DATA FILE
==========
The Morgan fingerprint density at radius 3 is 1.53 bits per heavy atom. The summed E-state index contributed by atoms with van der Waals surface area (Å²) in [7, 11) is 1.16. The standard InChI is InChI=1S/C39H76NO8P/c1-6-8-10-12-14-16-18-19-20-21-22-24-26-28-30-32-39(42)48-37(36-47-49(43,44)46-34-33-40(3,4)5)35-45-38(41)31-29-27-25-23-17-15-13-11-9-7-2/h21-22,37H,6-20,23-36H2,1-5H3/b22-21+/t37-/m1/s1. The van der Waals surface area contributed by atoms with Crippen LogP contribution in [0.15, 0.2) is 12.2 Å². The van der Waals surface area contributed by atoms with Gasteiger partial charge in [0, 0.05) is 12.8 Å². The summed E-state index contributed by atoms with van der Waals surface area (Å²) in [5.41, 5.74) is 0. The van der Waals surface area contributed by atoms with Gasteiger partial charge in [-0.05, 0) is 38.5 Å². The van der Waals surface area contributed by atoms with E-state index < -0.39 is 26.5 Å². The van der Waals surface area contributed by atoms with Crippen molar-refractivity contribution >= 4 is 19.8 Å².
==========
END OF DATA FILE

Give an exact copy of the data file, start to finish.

The Morgan fingerprint density at radius 3 is 1.53 bits per heavy atom. The summed E-state index contributed by atoms with van der Waals surface area (Å²) in [7, 11) is 1.16. The standard InChI is InChI=1S/C39H76NO8P/c1-6-8-10-12-14-16-18-19-20-21-22-24-26-28-30-32-39(42)48-37(36-47-49(43,44)46-34-33-40(3,4)5)35-45-38(41)31-29-27-25-23-17-15-13-11-9-7-2/h21-22,37H,6-20,23-36H2,1-5H3/b22-21+/t37-/m1/s1. The van der Waals surface area contributed by atoms with Crippen LogP contribution in [0.15, 0.2) is 12.2 Å². The van der Waals surface area contributed by atoms with Gasteiger partial charge in [0, 0.05) is 12.8 Å². The summed E-state index contributed by atoms with van der Waals surface area (Å²) in [5.41, 5.74) is 0. The van der Waals surface area contributed by atoms with Gasteiger partial charge in [-0.05, 0) is 38.5 Å². The van der Waals surface area contributed by atoms with E-state index < -0.39 is 26.5 Å². The van der Waals surface area contributed by atoms with Crippen molar-refractivity contribution >= 4 is 19.8 Å².